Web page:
Another employer has been accused of promoting a culture that condoned, and even encouraged, sexual harassment. Sterling Jewelers, the parent company of such well-known shopping mall jewelry stores as Kay Jewelers and Jared the Galleria of Jewelry has been accused of rampant harassment and discrimination by hundreds of former employees.
Sadly, this is an all too pervasive problem in toxic workplaces, as I recently wrote in regards to the Uber allegations. The Sterling accusations are not isolated incidents. More than 250 women, and some men, filed a private class-action arbitration case in 2008 alleging incidents of groping, demeaning behavior and demand for sexual favors that happened in the late 1990s and 2000s. This is on the heels of an even larger case of some 69,000 employees alleging widespread gender discrimination. According to testimonies just released, top male managers of this company bullied women with ridicule, “scouting parties” to find attractive sex partners, and demands for sexual favors in exchange for raises, promotions or protection from reprisal.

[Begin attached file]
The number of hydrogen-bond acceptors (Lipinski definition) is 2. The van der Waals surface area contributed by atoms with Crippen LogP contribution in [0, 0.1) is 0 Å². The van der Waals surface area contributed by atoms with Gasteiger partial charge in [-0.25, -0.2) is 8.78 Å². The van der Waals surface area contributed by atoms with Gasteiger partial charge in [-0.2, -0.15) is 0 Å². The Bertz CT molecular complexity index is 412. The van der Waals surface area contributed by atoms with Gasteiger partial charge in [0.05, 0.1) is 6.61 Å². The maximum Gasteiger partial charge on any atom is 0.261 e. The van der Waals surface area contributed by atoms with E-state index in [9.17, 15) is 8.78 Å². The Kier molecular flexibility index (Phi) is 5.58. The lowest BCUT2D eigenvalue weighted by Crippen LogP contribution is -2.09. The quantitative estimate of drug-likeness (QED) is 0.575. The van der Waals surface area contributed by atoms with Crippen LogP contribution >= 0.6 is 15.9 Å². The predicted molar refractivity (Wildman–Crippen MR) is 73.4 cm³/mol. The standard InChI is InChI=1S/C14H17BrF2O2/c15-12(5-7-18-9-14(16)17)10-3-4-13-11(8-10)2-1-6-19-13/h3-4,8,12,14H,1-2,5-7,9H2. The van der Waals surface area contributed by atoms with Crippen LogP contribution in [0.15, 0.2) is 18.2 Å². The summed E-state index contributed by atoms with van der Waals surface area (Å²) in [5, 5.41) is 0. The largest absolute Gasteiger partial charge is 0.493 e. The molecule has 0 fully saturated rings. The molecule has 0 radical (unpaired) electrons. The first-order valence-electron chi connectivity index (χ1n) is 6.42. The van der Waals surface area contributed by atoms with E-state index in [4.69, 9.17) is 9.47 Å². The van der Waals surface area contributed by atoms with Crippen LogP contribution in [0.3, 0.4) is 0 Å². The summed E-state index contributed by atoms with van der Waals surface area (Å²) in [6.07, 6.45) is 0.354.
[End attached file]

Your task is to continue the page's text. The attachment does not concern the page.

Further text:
Because many employees waive their right to bring suits in public court as a condition of their employment, it’s difficult to get transparency in cases like these. The system is set up to protect the company at the cost of the employees instead of creating a psychologically healthy, safe and fair workplace.
As I discuss in my new book, From Bully to Bull’s-Eye: Move Your Organization Out of the Line of Fire, workplaces of this sort are often an open secret. That was certainly true at FOX News and Uber. Until companies create an ironclad rule to punish any violators regardless of their position or contribution to the company, this behavior will continue. Throwing billions of dollars at harassment awareness workshops and diversity seminars have not, and will not ever make a dent. Only accountability will do that. Let’s hope as the Women’s March empowers women to speak out against injustice accountability becomes the new normal.